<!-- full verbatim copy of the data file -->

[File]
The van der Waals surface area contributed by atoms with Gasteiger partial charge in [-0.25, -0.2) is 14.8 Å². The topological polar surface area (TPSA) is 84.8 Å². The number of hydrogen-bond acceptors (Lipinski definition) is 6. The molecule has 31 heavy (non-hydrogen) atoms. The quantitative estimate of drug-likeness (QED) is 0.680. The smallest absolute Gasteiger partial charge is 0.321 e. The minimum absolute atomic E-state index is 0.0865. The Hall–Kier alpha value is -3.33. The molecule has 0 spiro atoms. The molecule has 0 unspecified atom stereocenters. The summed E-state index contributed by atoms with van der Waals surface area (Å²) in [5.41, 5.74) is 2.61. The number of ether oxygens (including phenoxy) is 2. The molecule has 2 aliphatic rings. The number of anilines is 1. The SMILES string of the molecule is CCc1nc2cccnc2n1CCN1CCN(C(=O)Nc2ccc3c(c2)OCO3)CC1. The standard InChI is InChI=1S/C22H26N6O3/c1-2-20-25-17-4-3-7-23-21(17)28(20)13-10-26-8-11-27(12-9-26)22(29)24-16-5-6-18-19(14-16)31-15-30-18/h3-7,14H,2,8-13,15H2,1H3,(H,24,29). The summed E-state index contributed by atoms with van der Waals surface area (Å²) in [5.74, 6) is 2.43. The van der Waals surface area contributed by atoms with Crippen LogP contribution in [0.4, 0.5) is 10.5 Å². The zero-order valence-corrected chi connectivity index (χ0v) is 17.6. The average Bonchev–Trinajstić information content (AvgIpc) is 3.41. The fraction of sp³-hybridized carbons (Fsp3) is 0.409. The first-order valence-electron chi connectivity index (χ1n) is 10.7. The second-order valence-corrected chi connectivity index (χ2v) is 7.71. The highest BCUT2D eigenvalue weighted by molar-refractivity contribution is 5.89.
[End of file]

The van der Waals surface area contributed by atoms with Gasteiger partial charge in [-0.25, -0.2) is 14.8 Å². The topological polar surface area (TPSA) is 84.8 Å². The number of hydrogen-bond acceptors (Lipinski definition) is 6. The molecule has 31 heavy (non-hydrogen) atoms. The quantitative estimate of drug-likeness (QED) is 0.680. The smallest absolute Gasteiger partial charge is 0.321 e. The minimum absolute atomic E-state index is 0.0865. The Hall–Kier alpha value is -3.33. The molecule has 0 spiro atoms. The molecule has 0 unspecified atom stereocenters. The summed E-state index contributed by atoms with van der Waals surface area (Å²) in [5.41, 5.74) is 2.61. The number of ether oxygens (including phenoxy) is 2. The molecule has 2 aliphatic rings. The number of anilines is 1. The SMILES string of the molecule is CCc1nc2cccnc2n1CCN1CCN(C(=O)Nc2ccc3c(c2)OCO3)CC1. The standard InChI is InChI=1S/C22H26N6O3/c1-2-20-25-17-4-3-7-23-21(17)28(20)13-10-26-8-11-27(12-9-26)22(29)24-16-5-6-18-19(14-16)31-15-30-18/h3-7,14H,2,8-13,15H2,1H3,(H,24,29). The summed E-state index contributed by atoms with van der Waals surface area (Å²) in [5.74, 6) is 2.43. The van der Waals surface area contributed by atoms with Crippen LogP contribution in [0.4, 0.5) is 10.5 Å². The zero-order valence-corrected chi connectivity index (χ0v) is 17.6. The average Bonchev–Trinajstić information content (AvgIpc) is 3.41. The fraction of sp³-hybridized carbons (Fsp3) is 0.409. The first-order valence-electron chi connectivity index (χ1n) is 10.7. The second-order valence-corrected chi connectivity index (χ2v) is 7.71. The highest BCUT2D eigenvalue weighted by molar-refractivity contribution is 5.89.